Key note speech by minister Tuomioja on symposium for peace mediationInternational symposium on Ninety years after the Åland Islands Settlement – Challenges and Prospects for Peace Mediation in Geneva on 19 June, 2012.
MEDIATION AS A TOOL FOR PEACEFUL SETTLEMENT OF DISPUTES
Mediation is one of several diplomatic tools for the prevention and resolution of conflicts and confidence-building. Mediation is an effective tool to prevent, contain and resolve conflicts in all stages of possible conflict cycles. Third party mediation has indeed proved to be useful along the entire conflict spectrum.
Mediation is more than preventing the emergence of imminent violence. If mediation can be employed as soon as early warning signs of conflict emerge, it has better chances to succeed. For the results to be sustainable, the mediation effort should also address the root causes of conflict. Of course, there is often an element of urgency when trying to prevent the conflicting parties from taking up arms. The mediation effort should continue beyond this goal and identify concrete measures to reduce the tensions permanently.
The role of a mediator is often crucial to reduce tension. Mediator is not meddling in others’ internal affairs, but assisting them to reconcile their differences through dialogue. It is about helping the parties to a conflict to reach a common vision for their future and agree to work together to attain it. Local ownership, inclusiveness, impartiality, accountability, legitimacy and reconciliation of peace and justice are the key words for any successful mediation.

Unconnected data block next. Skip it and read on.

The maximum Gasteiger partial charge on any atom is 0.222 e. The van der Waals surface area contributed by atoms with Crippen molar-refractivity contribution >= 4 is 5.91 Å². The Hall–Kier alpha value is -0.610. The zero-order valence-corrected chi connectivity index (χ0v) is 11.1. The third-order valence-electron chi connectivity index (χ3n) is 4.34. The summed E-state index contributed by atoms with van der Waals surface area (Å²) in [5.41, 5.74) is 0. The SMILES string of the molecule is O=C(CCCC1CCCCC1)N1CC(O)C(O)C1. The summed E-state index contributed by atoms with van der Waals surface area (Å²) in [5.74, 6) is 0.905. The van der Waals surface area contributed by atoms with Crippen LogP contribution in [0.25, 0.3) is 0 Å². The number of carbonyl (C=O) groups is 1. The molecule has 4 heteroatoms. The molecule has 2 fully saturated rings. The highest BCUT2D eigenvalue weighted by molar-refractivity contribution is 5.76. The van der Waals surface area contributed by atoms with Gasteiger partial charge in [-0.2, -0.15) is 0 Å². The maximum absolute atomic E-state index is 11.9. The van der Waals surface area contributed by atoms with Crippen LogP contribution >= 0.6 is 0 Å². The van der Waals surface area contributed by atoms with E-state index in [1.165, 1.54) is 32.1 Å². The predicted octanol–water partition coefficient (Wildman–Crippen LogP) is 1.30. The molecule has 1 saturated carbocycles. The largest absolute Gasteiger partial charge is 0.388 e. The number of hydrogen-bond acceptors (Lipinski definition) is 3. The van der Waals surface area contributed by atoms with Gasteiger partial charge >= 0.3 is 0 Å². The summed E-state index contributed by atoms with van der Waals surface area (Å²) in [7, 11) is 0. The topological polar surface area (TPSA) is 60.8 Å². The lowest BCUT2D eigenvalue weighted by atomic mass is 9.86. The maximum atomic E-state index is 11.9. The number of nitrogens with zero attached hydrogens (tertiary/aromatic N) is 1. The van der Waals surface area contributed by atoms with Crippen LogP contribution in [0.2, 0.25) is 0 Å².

A good and skilled mediator can help the parties to overcome mistrust, assist in the search for solutions and to convince the parties of the benefits of a negotiated solution – and help them to make the negotiated solution acceptable to their own constituencies. Since the conflicts are different mediation processes need to be adapted to the circumstances. Mediators need a lot of different skills and support from a professional team to get to know the root causes and the conflict dynamics.
Finnish action plan on mediation
Mediation is an integral part of the Finnish foreign policy.The 2011-2015 Government Programme of Finland gives an important role to mediation. The programme states that “development cooperation funds could be increased to advance comprehensive security in regions in which Finland supports peace mediation, peacekeeping or crisis management missions”. Moreover, “[a]n action plan on peace mediation will be prepared to strengthen Finnish capabilities and participation.”
As stated in the programme, Finland published an Action Plan on Mediation in order to strengthen Finnish expertise and participation in December 2011. The Action Plan emphasizes that new resources and experts must be found on top of the traditional mediation activities. Cooperation with like-minded countries, organizations and civil society actors is essential for increased effectiveness in mediation, and in raising global awareness of its importance. Finland stresses the need for the institutionalization of mediation mechanisms, the strengthening of UN capacities, making use of regional and civil society initiatives, as well as increasing the role of women in peace processes.
Networking is a key element in Finland’s mediation strategy. We see Finland’s role very much as a facilitator for peace. Finland acts very seldom as a mediator itself. Rather, we support the activities of Track Two actors and other partners in reconciliation and peacemaking. Very often, we support efforts based on a partnership between Finnish and local actors.
A key to successful mediation is often the effective cooperation between a variety of actors with different backgrounds and expertise: the civil society, the United Nations, regional and other organizations and governments. In our efforts to promote the use of mediation, Finland has very much focused on strengthening, and even creating, international, regional and local structures and on supporting the development of capacity at various levels.